We live in an information age, generating 2.5 quintillion bytes of data every day. That information can drive business strategy and spark astonishing innovation. At the same time, a data breach can spell disaster for organizations and for the people whose information they hold. Information governance helps keep data secure while making it accessible.
Consider these scenarios. In July, Capital One discovered that a data breach had compromised the personal information of more than 100 million individuals. On the other hand, vast quantities of data that could fuel valuable analytics remain unused because businesses lack the resources to retrieve the information effectively.
Organizations must understand both the dangers of improperly handled information and the business benefits of information governance. They can then begin to manage data assets in a way that keeps sensitive information safe while unlocking the business benefits of big data.
Mismanaged Information Increases Costs and Liability
On average, a data breach will cost an organization $3.86 million. But the danger of data falling into the wrong hands goes beyond money. In healthcare, for instance, a ransomware attack can disrupt care and significantly impact patient confidence. And, a report from the National Cyber Security Alliance showed that nearly two thirds of small businesses close within six months of a cyber-attack.
On the other end of the spectrum, organizations store huge amounts of information that is either redundant, outdated or trivial (in other words, ROT). That unnecessary data eats up storage space and can prove a legal liability in the case of an eDiscovery request. Finally, with so much unorganized data, organizations cannot find and use information for strategic planning.
Information Governance Aids Compliance and Strategy, Reduces Risk and Saves Time
While information governance has become a buzzword in recent years, the essential concepts incorporate basic common sense. Know where your data is and who owns it. Implement multi-layer security to keep information safe. And plan for data end of life. In turn, the benefits of properly managed data impact the entire organization.
For many industries, a significant benefit of information governance includes data compliance. Laws such as HIPAA and GDPR set strict rules to protect personal information, invoking stiff penalties for organizations that fail to comply. Organizations following best practices of information governance can easily demonstrate regulatory compliance.
As a related benefit, when businesses organize and manage data efficiently, they significantly mitigate the risk of data breach. Proper access controls, effective employee training and ongoing data monitoring all help to reduce vulnerabilities and keep information safe from attack.
In addition, with data properly organized, companies can easily prepare necessary information in the event of eDiscovery. Quick response to eDiscovery requests not only saves time and money; it also gives your organization the upper hand in negotiations.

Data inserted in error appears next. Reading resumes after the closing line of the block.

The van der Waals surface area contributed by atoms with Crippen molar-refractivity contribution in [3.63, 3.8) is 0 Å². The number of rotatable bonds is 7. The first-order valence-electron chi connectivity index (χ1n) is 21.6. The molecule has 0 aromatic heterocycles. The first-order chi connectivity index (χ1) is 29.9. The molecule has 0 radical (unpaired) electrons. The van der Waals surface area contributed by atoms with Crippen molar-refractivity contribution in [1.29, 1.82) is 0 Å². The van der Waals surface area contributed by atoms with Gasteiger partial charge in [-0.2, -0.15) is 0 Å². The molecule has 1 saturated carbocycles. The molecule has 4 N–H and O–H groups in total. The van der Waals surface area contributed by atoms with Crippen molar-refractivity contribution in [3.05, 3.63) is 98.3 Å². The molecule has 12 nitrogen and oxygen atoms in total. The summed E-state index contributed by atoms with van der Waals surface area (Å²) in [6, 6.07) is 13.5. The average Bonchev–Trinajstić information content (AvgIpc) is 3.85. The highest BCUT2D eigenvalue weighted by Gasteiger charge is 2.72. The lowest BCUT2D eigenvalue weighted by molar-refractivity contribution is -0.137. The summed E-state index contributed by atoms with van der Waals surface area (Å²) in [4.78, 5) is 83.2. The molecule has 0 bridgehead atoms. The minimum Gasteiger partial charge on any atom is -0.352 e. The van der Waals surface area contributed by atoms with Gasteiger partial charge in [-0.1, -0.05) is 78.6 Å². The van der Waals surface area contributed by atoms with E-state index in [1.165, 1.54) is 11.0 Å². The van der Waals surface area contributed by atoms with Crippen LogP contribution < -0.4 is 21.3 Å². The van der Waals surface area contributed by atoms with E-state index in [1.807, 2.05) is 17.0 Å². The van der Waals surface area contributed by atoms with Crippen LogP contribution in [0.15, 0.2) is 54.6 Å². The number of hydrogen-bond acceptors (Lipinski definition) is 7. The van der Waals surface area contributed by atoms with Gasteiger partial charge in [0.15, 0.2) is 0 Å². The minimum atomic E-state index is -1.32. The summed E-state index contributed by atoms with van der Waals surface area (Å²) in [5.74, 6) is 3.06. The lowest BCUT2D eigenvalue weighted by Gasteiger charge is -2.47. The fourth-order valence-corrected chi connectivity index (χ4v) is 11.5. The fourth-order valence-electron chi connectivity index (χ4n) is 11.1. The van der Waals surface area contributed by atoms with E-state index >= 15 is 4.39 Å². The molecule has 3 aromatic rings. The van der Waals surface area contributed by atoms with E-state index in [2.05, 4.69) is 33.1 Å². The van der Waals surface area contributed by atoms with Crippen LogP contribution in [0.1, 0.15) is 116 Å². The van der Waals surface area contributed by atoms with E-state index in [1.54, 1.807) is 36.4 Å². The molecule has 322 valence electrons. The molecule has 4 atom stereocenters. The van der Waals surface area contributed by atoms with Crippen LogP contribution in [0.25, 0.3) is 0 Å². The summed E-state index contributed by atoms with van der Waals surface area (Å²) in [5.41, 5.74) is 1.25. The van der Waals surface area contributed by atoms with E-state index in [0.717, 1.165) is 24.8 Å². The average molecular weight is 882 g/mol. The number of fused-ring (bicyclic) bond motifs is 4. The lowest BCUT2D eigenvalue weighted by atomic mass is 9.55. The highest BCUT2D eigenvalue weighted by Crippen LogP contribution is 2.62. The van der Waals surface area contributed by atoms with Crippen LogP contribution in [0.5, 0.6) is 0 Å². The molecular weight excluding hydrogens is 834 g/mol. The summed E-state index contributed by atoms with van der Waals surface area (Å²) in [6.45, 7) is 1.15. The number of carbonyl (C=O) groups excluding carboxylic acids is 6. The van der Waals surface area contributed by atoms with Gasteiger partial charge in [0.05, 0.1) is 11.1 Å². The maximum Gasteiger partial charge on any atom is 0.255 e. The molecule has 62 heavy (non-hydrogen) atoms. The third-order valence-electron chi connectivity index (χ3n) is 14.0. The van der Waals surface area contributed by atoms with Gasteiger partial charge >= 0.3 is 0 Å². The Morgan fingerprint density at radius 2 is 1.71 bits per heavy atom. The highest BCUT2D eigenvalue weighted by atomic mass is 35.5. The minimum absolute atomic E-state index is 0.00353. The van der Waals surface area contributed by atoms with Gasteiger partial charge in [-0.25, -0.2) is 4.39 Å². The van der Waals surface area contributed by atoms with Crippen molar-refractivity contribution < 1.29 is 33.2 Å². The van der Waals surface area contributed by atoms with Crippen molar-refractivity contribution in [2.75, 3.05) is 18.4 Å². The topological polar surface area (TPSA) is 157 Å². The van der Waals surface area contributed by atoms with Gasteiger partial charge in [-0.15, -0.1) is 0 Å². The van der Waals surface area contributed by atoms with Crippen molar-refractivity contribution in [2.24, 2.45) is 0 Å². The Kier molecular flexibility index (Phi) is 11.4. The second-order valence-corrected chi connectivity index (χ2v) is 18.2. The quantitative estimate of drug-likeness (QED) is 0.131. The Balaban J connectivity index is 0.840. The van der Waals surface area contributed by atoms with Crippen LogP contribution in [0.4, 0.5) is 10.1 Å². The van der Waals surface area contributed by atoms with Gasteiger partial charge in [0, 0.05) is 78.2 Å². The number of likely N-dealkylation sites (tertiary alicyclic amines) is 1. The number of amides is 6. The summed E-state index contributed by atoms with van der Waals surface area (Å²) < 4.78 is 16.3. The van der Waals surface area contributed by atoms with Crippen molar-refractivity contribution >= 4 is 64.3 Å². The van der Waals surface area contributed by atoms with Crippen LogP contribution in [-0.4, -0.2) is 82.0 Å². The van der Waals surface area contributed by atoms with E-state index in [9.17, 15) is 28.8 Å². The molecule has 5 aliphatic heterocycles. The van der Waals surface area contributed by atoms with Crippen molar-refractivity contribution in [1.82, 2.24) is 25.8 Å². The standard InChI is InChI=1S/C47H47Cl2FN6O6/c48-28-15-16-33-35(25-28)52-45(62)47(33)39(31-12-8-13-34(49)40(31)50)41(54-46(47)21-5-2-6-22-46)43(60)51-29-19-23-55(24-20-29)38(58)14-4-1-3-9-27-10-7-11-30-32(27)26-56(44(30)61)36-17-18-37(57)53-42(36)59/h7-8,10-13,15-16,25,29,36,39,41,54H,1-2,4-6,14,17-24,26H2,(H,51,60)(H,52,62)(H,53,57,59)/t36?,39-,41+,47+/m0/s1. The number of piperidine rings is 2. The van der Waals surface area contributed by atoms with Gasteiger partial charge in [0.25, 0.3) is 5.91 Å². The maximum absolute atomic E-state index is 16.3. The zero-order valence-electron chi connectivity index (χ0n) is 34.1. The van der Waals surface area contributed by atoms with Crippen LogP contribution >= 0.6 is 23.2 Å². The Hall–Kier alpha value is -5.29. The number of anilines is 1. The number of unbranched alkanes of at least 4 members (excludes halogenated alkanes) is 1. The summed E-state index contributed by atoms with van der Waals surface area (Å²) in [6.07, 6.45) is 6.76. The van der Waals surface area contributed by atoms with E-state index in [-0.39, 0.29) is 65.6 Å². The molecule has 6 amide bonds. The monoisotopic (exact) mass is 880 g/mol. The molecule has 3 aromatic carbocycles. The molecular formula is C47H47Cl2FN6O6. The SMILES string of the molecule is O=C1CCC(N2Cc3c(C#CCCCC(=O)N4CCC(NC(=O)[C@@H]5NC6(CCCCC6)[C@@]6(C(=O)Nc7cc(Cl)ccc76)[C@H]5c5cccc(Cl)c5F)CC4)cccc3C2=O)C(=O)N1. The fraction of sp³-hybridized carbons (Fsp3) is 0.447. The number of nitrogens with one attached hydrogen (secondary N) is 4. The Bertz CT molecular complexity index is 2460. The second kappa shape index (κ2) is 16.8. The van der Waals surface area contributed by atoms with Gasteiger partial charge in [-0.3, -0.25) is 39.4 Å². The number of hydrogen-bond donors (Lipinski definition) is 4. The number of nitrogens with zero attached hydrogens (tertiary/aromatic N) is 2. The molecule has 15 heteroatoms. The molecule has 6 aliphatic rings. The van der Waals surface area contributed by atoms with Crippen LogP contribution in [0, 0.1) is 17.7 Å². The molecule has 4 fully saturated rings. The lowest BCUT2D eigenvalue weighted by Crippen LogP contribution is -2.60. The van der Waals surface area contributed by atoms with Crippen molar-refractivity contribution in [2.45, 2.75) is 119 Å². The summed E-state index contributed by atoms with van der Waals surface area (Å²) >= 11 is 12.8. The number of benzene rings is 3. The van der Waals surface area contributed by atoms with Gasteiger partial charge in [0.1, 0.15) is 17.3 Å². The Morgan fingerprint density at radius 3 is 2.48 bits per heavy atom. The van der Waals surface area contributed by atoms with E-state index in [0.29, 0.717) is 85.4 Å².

Furthermore, the usefulness of data determines its value. Once you have properly categorized information, you can apply data analytics to drive business initiatives and support operational strategy.
Build Your Information Governance Strategy
For many organizations, information governance feels like a Herculean task. With terabytes of data in email, files misplaced on remote servers and even residing on smartphones, where does one begin? Even Hercules took his labors step by step. Start simple and build your strategy a piece at a time. Here are a few logical starting points:
- Ensure executive sponsorship – With top management fully committed to the process of information governance, it will prove much easier to build engagement throughout the rest of the organization.
- Establish a retention policy – Know the regulations for your industry and set your retention policy accordingly. Do not keep data for longer than necessary. Where possible, automate deletion and archival of outdated information.
- Educate employees – Effective information governance involves all employees. Include instruction on electronic document policies both during onboarding and at regular intervals. Employees cannot comply with policies they know nothing about, and the success of your program depends on them.
- Identify an existing business goal or problem – Information governance works best when you tie it to the solution of a business problem or strategic goal. For example, migrating to the cloud presents a perfect opportunity to implement information policies.
Tap into Existing Expertise
The team of experts at Messaging Architects brings decades of experience in information governance. We can help you develop comprehensive strategies for data and records management, as well as information security.